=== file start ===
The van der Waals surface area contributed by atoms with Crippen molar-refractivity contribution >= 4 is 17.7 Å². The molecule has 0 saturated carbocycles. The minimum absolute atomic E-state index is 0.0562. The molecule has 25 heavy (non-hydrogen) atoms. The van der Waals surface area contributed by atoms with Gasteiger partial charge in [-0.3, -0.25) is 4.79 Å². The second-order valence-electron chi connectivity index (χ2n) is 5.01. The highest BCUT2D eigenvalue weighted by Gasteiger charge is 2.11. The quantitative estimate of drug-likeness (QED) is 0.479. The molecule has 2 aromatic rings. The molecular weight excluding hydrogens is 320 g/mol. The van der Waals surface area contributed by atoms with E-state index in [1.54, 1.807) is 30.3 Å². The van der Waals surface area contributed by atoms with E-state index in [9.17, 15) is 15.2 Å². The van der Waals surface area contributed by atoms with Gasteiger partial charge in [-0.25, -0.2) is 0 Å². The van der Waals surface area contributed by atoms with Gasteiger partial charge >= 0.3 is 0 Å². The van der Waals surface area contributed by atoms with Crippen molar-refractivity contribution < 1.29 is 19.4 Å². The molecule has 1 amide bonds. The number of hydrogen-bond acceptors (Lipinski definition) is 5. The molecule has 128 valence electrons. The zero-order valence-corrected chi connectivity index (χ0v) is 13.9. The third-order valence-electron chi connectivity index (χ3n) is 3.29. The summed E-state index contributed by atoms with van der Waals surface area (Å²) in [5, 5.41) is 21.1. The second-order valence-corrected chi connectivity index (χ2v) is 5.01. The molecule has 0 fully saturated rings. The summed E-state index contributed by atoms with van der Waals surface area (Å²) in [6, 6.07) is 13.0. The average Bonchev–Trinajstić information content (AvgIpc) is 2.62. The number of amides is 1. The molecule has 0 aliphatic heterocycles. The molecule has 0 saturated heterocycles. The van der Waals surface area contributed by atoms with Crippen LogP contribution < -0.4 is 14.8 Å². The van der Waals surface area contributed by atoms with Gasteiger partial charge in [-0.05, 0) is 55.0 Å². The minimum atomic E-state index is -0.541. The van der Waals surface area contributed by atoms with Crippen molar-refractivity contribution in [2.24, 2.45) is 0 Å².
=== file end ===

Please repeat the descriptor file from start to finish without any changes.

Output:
The van der Waals surface area contributed by atoms with Crippen molar-refractivity contribution >= 4 is 17.7 Å². The molecule has 0 saturated carbocycles. The minimum absolute atomic E-state index is 0.0562. The molecule has 25 heavy (non-hydrogen) atoms. The van der Waals surface area contributed by atoms with Gasteiger partial charge in [-0.3, -0.25) is 4.79 Å². The second-order valence-electron chi connectivity index (χ2n) is 5.01. The highest BCUT2D eigenvalue weighted by Gasteiger charge is 2.11. The quantitative estimate of drug-likeness (QED) is 0.479. The molecule has 2 aromatic rings. The molecular weight excluding hydrogens is 320 g/mol. The van der Waals surface area contributed by atoms with E-state index in [1.54, 1.807) is 30.3 Å². The van der Waals surface area contributed by atoms with E-state index in [9.17, 15) is 15.2 Å². The van der Waals surface area contributed by atoms with Gasteiger partial charge in [-0.25, -0.2) is 0 Å². The van der Waals surface area contributed by atoms with Gasteiger partial charge >= 0.3 is 0 Å². The van der Waals surface area contributed by atoms with Crippen molar-refractivity contribution < 1.29 is 19.4 Å². The molecule has 1 amide bonds. The number of hydrogen-bond acceptors (Lipinski definition) is 5. The molecule has 128 valence electrons. The zero-order valence-corrected chi connectivity index (χ0v) is 13.9. The third-order valence-electron chi connectivity index (χ3n) is 3.29. The summed E-state index contributed by atoms with van der Waals surface area (Å²) in [5, 5.41) is 21.1. The second-order valence-corrected chi connectivity index (χ2v) is 5.01. The molecule has 0 fully saturated rings. The summed E-state index contributed by atoms with van der Waals surface area (Å²) in [6, 6.07) is 13.0. The average Bonchev–Trinajstić information content (AvgIpc) is 2.62. The number of amides is 1. The molecule has 0 aliphatic heterocycles. The molecule has 0 saturated heterocycles. The van der Waals surface area contributed by atoms with Crippen LogP contribution < -0.4 is 14.8 Å². The van der Waals surface area contributed by atoms with Gasteiger partial charge in [-0.05, 0) is 55.0 Å². The minimum atomic E-state index is -0.541. The van der Waals surface area contributed by atoms with Crippen molar-refractivity contribution in [2.24, 2.45) is 0 Å².